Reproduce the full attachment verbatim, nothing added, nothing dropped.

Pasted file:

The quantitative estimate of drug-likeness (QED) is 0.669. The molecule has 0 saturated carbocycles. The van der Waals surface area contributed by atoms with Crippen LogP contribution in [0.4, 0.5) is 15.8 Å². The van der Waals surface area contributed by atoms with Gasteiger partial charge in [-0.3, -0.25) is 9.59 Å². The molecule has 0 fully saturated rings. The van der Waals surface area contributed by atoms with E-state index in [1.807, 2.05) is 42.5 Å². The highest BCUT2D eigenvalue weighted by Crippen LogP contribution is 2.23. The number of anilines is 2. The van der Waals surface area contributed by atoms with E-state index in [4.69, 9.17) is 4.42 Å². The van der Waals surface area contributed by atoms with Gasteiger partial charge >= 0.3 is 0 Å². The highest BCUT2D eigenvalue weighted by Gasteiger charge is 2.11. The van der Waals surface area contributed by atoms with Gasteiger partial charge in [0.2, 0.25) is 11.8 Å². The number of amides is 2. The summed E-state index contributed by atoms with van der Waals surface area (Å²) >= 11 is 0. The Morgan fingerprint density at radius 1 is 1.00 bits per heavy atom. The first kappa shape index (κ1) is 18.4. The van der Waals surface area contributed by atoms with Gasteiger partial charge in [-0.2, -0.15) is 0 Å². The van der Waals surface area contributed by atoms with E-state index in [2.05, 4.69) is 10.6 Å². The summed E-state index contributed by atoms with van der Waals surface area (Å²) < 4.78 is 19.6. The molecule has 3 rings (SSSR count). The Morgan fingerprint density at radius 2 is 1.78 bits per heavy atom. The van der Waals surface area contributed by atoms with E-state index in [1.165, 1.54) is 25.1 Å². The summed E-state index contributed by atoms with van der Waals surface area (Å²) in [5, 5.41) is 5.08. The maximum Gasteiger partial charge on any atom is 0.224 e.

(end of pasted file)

The quantitative estimate of drug-likeness (QED) is 0.669. The molecule has 0 saturated carbocycles. The van der Waals surface area contributed by atoms with Crippen LogP contribution in [0.4, 0.5) is 15.8 Å². The van der Waals surface area contributed by atoms with Gasteiger partial charge in [-0.3, -0.25) is 9.59 Å². The molecule has 0 fully saturated rings. The van der Waals surface area contributed by atoms with E-state index in [1.807, 2.05) is 42.5 Å². The highest BCUT2D eigenvalue weighted by Crippen LogP contribution is 2.23. The number of anilines is 2. The van der Waals surface area contributed by atoms with E-state index in [4.69, 9.17) is 4.42 Å². The van der Waals surface area contributed by atoms with Gasteiger partial charge >= 0.3 is 0 Å². The highest BCUT2D eigenvalue weighted by Gasteiger charge is 2.11. The van der Waals surface area contributed by atoms with Gasteiger partial charge in [0.2, 0.25) is 11.8 Å². The number of amides is 2. The summed E-state index contributed by atoms with van der Waals surface area (Å²) >= 11 is 0. The Morgan fingerprint density at radius 1 is 1.00 bits per heavy atom. The first kappa shape index (κ1) is 18.4. The van der Waals surface area contributed by atoms with Gasteiger partial charge in [-0.2, -0.15) is 0 Å². The van der Waals surface area contributed by atoms with E-state index in [2.05, 4.69) is 10.6 Å². The summed E-state index contributed by atoms with van der Waals surface area (Å²) < 4.78 is 19.6. The molecule has 3 rings (SSSR count). The Morgan fingerprint density at radius 2 is 1.78 bits per heavy atom. The van der Waals surface area contributed by atoms with E-state index in [1.165, 1.54) is 25.1 Å². The summed E-state index contributed by atoms with van der Waals surface area (Å²) in [5, 5.41) is 5.08. The maximum Gasteiger partial charge on any atom is 0.224 e.